By the Grouch on the Couch
Obvious fact: Spike Lee is not subtle about the state of America’s race relations. Whether you agree with him or don’t, the man has made his opinion on the treatment of black people within the US damn clear for about 30 years. Hell, he says people call him the “angry black filmmaker.” Ten minutes on Reddit will tell you that’s the nicer version of what some people call him. BlacKkKlansman will not change that, because he’s clearly still black and angry.
And the movie’s a strong case that he’s justified in being that way.
Now, add in the fact that he’s got a true story like this and Jordan Peele producing and you have a recipe for a film that’s gonna piss a lot of people off. However, they’re the people who deserve to be pissed off.
Ron Stallworth (John David Washington) is the first black police officer in Colorado Springs, Colorado. He’s first sent to infiltrate a speech by Black Activist and creator of the “Black Power” movement, Kwame Ture (Corey Hawkins), where he meets anti-police Black Student Union President Patrice Dumas (Laura Harrier), who he begins to date. At the same time, he answers an ad in the newspaper conducting a recruitment drive for the Ku Klux Klan, talking to the members over the phone. With Jewish Detective Flip Zimmerman (Adam Driver) as his surrogate for in-person meetings, Stallworth works his way into the organization, eventually striking up a fake friendship with David Duke (Topher Grace).
So, the movie definitely plays up the fact that a lot of the slogans which have resurfaced recently like “America First” and “Make America Great Again” were previously used by groups that were less than subtle about their racism and xenophobia. By that, I obviously mean the f*cking Klan. Granted “Make (insert country) Great Again,” and “(insert country/empire) First” could be derived from translations of a ton of cultural movements throughout history, but generally they were movements that were based on some form of intense discrimination. I’m sure there’s a cave painting somewhere that translates to “Eagle and Goat Tribe First.”
They also point out that the real success of the Klan was that it tried to suppress its more violent members, instead replacing the leadership with images of respectable-appearing people such as David Duke. Kudos to Topher Grace, his version of Duke is actually kind of charming. It’s believable that he could convince a group of violent racists that the real success of racism would come from making it more acceptable to the common people, by framing it under things like “crime statistics,” “red-lining,” or “drug use.” While many of the Klansmen are portrayed as completely insane or degenerate racists, it’s the ones that aren’t that are more intimidating, because they seem relatively reasonable when they’re talking, even trying to keep the others in check. The more insane ones at times seem almost cartoonishly over-the-top in their racist crusade, but, well, I’ve known people who are like that, so… can’t say it goes too far.
In a moment of balance, the movie also calls out some of the problems with the Black Power movement, by having some of the members completely reject Ron’s attempts to be a police officer as “being part of the problem,” despite the fact that he saves their lives and prevents the KKK from committing atrocities. Oh, and is a good police officer, something that everyone should support. But, of course, their criticism of him for being a police officer kind of pales in comparison to all the stuff that the Klan does.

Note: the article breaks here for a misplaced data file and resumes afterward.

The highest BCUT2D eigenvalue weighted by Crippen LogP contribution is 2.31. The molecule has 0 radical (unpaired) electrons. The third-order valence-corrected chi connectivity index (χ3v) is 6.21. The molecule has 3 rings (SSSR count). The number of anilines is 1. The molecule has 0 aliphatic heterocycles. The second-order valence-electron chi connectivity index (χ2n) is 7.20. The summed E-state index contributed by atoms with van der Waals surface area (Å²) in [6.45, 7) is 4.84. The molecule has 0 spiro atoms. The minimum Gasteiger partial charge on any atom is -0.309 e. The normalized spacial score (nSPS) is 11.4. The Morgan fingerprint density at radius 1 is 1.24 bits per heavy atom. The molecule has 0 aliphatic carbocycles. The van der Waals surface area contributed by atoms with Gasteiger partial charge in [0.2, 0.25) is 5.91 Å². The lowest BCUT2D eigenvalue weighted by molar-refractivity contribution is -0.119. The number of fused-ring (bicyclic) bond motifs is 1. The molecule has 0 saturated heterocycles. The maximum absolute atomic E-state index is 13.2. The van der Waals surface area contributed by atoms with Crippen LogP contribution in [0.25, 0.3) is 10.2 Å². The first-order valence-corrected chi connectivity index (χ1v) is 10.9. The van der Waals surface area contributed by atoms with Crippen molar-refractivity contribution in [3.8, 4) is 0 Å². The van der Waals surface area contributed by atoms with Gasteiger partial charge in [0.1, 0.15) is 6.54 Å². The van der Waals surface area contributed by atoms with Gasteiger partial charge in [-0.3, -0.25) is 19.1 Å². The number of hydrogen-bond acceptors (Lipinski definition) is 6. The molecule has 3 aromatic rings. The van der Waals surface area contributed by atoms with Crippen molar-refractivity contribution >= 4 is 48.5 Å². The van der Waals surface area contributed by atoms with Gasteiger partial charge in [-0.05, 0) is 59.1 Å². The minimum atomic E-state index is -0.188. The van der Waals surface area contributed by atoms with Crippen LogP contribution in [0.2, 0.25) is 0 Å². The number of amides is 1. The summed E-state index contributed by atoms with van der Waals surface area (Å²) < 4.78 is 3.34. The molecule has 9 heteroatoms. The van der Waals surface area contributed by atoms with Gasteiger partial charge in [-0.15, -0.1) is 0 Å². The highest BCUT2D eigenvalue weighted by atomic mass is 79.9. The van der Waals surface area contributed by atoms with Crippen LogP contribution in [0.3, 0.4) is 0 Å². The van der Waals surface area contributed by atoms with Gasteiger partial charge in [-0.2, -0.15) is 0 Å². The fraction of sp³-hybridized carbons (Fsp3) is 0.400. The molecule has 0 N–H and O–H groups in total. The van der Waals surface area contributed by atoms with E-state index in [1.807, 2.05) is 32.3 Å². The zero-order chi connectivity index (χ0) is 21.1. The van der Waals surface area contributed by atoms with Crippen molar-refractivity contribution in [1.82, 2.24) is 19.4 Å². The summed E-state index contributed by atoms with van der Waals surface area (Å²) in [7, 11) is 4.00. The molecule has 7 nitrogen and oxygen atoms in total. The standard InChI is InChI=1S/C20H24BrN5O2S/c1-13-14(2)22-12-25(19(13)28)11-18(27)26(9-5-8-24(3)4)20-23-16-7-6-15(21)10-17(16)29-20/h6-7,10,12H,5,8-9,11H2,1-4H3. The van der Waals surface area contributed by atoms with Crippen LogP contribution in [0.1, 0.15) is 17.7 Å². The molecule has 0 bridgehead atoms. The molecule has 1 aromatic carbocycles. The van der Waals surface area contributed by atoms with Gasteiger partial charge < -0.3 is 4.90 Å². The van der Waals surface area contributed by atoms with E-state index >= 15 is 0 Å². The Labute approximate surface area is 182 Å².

One of the scenes that’s most interesting in the film is that they show a Klan initiation intercut with a telling (by Harry Belafonte, no less) of the 1916 Lynching of Jesse Washington, one of the most brutal acts of mob violence in US history. Jesse Washington, a black man, was found guilty of sexually assaulting and murdering a white woman, then was dragged outside, beaten, stabbed, dismembered, castrated, burned alive, and hung. A crowd of ~10,000 people watched, including the Mayor, Police Chief, and a professional photographer, making it a well-documented event. Even if he was guilty (which the physical evidence did suggest), HE WAS TORTURED AND BURNED TO DEATH PUBLICLY. There should never have been a time when that was okay, but the event was more condoned because of the recent release of Birth of a Nation (a movie that puts a nice, positive spin on white supremacy and the Klan). Like I said, it’s a solid scene, reminding us of exactly how much we try to erase from our nation’s history.
The cinematography and soundtrack (with score by Terence Blanchard, who does many of Lee’s films) are amazing. The images of the cast looking directly into the audience are chilling, almost accusatory, and the effect is profound. The performances are all great, although special credit to Washington, who balances a lot of character traits within his portrayal.
Overall, it’s a solid film. It’s a little preachy, sometimes feeling like Lee’s dropping a moral anvil on your head, but, dammit, sometimes the anvil needs to be dropped. I recommend seeing it, but, *Spoiler alert* you do want to brace for the final shots of the film, because it moves from the movie to just news clips of the last 2 years, and… well, you will hear a f*cking pin drop from 3 theaters over as the credits start to roll.
If you want to check out some more by the Joker on the Sofa, check out the 100 Greatest TV Episodes of All Time or the Joker on the Sofa Reviews. If you want more from the Grouch on the Couch, maybe he’ll actually finish that piece he was supposed to publish 2 months ago.
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